SHETLAND needs further fossil fuel developments as well as renewable energy projects, on and offshore in the managed transition to net-zero.
That is the view of Shetland Islands Council leader Steven Coutts, who also said the oil tap could and should not be turned off overnight as future oil and gas exploration could be done with significantly smaller carbon footprint.
Coutts was speaking to Shetland News following last week’s announcement by Shell that the oil giant was pulling out of Cambo in which it holds a 30 per cent stake.
Over recent months Cambo has hardly ever been out of the national, and indeed international news, as it increasingly became the political battleground on which the country’s response to the climate crisis was fought.
Even first minster Nicola Sturgeon is now on record saying that Cambo should not be developed, a major change in Scotland’s energy policy – although the power lays with the UK Government.
While some analysts describe Shell’s withdrawal from Cambo as the deathblow for the oil and gas field 70 miles to the west of Shetland, others, including developer Siccar Point Energy, insist the project is needed to guarantee the UK’s energy security.
Often described as “a Shetland oil field” Cambo’s impact on the isles’ economy will be limited.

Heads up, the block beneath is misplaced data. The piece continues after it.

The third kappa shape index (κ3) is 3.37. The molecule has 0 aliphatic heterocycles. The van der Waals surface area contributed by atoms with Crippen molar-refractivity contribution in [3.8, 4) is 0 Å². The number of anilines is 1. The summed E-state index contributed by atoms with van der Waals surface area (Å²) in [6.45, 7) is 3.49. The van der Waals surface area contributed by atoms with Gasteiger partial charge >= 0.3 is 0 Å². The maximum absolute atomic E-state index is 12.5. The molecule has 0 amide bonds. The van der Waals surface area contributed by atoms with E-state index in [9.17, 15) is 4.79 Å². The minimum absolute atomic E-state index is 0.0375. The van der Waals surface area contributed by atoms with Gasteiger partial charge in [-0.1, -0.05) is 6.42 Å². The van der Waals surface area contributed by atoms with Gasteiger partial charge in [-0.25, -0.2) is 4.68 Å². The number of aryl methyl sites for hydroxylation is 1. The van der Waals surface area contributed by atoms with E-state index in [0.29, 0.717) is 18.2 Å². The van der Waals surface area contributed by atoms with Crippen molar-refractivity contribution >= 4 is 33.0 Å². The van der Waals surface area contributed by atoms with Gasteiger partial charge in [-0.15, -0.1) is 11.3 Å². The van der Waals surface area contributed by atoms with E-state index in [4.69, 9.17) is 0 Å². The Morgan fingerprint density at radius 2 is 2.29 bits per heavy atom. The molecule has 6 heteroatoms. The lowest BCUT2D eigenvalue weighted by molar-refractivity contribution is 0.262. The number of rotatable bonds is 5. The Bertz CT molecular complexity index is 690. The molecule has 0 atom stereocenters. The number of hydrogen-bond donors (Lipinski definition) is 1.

The Cambo field, which lies in 1,100 metres of water, is expected to produce 170 million barrels of oil equivalent during its 25-year operational life. The oil will be produced, stored and shipped via offshore loading and it will bypass Sullom Voe Terminal.
The produced gas will be used to power the floating production storage and offloading vessel (FPSO) while the remainder of the gas will be exported via an existing pipeline system to the terminal at Sullom Voe.
Coutts acknowledged the oil would not be piped to Shetland but added that “all the associated work with developing the field has a positive knock on effect on the isles”.
An option the council is particularly keen to explore is the electrification of offshore facilities through onshore renewable energy projects such as the Viking Energy wind farm currently under construction.
“The oil and gas industry is really important to Shetland, it supports around 1,000 jobs in the community, so anything that is happening in the sector is important to us,” Coutts said.
In its environmental impact assessment for the Cambo field, Siccar Point said that in the worst-case scenario the oil field’s carbon footprint over its lifetime could be as much as 3.5 million tonnes of CO2 equivalent.
This, however, could be reduced as it will have “built electrification ready to take power from renewable energy when feasible”, according to a Siccar Point statement.
The company said it is working with other oil and gas companies on “the challenges of electrification”, while it is also a steering group member of the ORION clean energy project.
“We are very much committed to the transition to net zero, but it has to be a transition that is right for the climate, the economy and society in Shetland as well, so it has to be a managed transition, we cannot immediately turn off the oil and gas taps,” Coutts insisted.
“We are clear that the oil and gas industry’s relative role will decline, but it has to be a managed decline, it is not a binary choice – we need to transition and we need to do it appropriately.”
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